Loading your recommendations…

Cornell Watson: Local Photographer Makes National Headlines

Estimated Read Time:
3 min

Black photos matter. Durham photographer Cornell Watson is sharing photos of Black people through his Black lens.

Posted By Natalie Minott on Jan 07, 2021

Cornell Watson poses for a photo.

In the 1950s, the horrific pictures of Emmet Till's mangled body helped catalyze the civil rights movement. Last year, the image of a police officer kneeling on George Floyd's neck reawakened the Black Lives Matter movement. Wanting to showcase Black joy, Beyoncé recruited a Black photographer for her Vogue photo shoot, making him the first Black photographer in the magazine's 126-year history to photograph a cover image. Black pictures matter and local photographer Cornell Watson is sharing photos of Black people through his Black lens.

You may have seen some of his work in the New York Times, the Washington Post, on Buzzfeed, or plastered in T-Mobile stores in Durham. Initially, Cornell picked up photography to document his family, but he soon realized that his purpose was much bigger.

"I love telling Black stories. Sharing stories of Black joy makes me happy, and sharing our truth is liberating," said Watson. "Gordon Parks, a well-known photographer, musician, writer and film director, described the camera as a weapon. I'm using this weapon to make life a little bit better for us all."

Cornell took the photograph above on November 7th, 2020 during the Biden-Harris celebration in downtown Durham. It was featured as the cover for Indy Week on November 11th, 2020.

Last year, in the middle of the global pandemic and racial protests to police brutality, Cornell managed a full-time job while experimenting with photography on the side. His life took an unexpected turn when he got laid off.

"I got laid off – got my freedom papers – coincidentally on Juneteenth last year, so I went all-in on photography."

In just a few months, Cornell's photography business grew significantly. When Cornell showcased his first solo exhibition at the Durham Arts Council featuring his photo series "Behind the Mask," he had no idea his project would gain national attention and win several awards, including an Alexia Foundation Grant.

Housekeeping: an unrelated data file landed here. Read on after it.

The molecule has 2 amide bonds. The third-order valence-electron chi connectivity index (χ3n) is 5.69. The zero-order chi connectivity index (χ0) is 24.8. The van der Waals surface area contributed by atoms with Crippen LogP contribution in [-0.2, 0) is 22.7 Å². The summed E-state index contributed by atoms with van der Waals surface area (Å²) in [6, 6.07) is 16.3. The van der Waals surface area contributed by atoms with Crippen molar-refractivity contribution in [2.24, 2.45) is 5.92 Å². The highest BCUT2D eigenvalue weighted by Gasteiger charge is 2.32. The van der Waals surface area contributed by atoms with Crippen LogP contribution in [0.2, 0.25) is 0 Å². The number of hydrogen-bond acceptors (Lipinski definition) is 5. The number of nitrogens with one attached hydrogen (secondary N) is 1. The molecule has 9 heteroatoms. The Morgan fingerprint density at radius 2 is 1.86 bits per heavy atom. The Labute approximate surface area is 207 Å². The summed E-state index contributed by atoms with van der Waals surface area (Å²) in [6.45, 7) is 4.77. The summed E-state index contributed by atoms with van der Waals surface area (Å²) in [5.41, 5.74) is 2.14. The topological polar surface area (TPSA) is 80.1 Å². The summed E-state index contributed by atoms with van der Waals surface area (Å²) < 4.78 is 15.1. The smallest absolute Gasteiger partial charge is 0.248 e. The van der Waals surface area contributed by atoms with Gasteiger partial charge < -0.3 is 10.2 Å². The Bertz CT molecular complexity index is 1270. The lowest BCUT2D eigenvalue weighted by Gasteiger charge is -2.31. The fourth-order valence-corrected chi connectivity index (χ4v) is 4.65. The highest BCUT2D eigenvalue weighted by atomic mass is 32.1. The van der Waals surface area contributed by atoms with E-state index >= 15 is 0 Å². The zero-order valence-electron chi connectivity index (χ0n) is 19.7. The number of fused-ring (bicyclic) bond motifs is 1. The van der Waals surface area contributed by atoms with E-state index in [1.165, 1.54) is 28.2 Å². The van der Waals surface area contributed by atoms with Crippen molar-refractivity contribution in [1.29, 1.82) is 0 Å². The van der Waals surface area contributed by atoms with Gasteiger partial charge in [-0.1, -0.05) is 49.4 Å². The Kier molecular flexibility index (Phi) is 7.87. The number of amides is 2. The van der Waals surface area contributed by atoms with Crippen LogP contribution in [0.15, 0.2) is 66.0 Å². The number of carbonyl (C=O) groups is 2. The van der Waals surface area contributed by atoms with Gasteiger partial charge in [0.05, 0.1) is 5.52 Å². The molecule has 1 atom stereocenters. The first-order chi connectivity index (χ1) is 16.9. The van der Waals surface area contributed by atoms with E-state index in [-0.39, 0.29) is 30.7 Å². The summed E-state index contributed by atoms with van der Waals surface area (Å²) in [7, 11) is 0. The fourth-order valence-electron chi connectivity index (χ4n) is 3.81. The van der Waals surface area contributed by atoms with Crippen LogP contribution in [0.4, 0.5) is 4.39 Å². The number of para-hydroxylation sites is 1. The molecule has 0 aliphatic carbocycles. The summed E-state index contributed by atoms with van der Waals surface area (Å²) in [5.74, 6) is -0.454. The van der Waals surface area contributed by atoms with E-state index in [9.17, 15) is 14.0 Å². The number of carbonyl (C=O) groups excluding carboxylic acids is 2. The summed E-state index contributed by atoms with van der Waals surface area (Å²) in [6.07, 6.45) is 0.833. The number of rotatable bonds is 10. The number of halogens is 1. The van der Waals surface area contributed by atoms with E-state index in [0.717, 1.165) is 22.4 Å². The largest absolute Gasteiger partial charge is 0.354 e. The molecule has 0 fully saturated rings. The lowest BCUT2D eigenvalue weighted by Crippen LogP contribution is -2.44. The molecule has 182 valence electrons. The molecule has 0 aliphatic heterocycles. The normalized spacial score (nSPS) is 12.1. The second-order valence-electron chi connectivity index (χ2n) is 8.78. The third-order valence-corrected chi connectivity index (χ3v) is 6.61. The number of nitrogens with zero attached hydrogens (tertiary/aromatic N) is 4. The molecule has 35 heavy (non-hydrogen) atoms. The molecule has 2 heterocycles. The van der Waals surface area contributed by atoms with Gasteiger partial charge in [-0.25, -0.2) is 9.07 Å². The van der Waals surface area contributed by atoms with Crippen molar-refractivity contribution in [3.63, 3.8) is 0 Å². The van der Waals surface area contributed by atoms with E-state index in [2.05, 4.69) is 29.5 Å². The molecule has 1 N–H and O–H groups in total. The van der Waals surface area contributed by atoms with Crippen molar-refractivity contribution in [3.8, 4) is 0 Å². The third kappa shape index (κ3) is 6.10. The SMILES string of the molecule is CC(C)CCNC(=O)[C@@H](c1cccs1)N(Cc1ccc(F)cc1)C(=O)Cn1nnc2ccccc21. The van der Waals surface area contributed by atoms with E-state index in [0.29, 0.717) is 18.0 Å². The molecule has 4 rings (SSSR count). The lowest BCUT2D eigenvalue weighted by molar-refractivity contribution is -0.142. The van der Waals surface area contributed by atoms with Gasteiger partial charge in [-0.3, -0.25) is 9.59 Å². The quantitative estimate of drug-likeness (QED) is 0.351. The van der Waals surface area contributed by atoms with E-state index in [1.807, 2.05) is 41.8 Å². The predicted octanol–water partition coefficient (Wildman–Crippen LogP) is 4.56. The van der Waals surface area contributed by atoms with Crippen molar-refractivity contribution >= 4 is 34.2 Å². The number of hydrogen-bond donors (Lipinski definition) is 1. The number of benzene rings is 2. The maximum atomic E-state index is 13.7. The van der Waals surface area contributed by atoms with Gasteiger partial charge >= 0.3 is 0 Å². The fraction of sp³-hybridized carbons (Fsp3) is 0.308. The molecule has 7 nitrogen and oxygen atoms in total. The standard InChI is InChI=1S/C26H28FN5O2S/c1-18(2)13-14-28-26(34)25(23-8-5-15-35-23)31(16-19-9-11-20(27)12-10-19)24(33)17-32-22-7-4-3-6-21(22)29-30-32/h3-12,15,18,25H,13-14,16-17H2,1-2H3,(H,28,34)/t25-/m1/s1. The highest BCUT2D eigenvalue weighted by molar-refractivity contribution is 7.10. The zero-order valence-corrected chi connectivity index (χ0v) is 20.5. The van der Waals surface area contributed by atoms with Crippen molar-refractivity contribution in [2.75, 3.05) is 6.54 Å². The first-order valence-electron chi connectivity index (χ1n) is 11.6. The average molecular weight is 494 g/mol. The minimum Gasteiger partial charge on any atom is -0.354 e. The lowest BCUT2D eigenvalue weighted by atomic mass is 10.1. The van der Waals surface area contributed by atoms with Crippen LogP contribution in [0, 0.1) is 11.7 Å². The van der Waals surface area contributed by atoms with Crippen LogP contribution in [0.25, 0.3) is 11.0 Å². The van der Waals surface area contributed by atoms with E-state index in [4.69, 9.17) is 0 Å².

"I am using my talent and my platform to talk about important social issues. It's been an amazing journey, and I am so thankful for this opportunity to do what I love."

Cornell took the above photo of the Shabu family for the Dec/Jan 2021 issue of the Durham Magazine.

Cornell has lived in Durham for five years. He is continuously inspired by the Bull City and his experience of being Black in America, history, music, movies, art, and much more.

When asked about Durham and what makes it beautiful, Watson replied:

"I love Durham. It is a special place. I love its diversity and progressiveness. There are some really good things happening in Durham, and there are some areas of opportunity. I hope that Durham continues striving to make this a city for all, especially when it comes to affordable housing and livable wages."

Stay tuned because Cornell will be continuing his "Behind the Mask" series in 2021, as well as another personal project that explores a unique way of characterizing people's identities.

You can visit www.cornellwatson.com to purchase prints and help fund future projects like "Behind the Mask.” He is also available for family photography.

A glimpse of Cornell's photo series, "Behind the Mask," which was published in The Washington Post on Sept 14, 2020.

About the Author

Natalie Minott - Content Marketing Manager

A mother and writer obsessed with all things Durham who loves celebrating people and telling their stories. Find me rocking headwraps, singing Disney songs, and drinking too much coffee.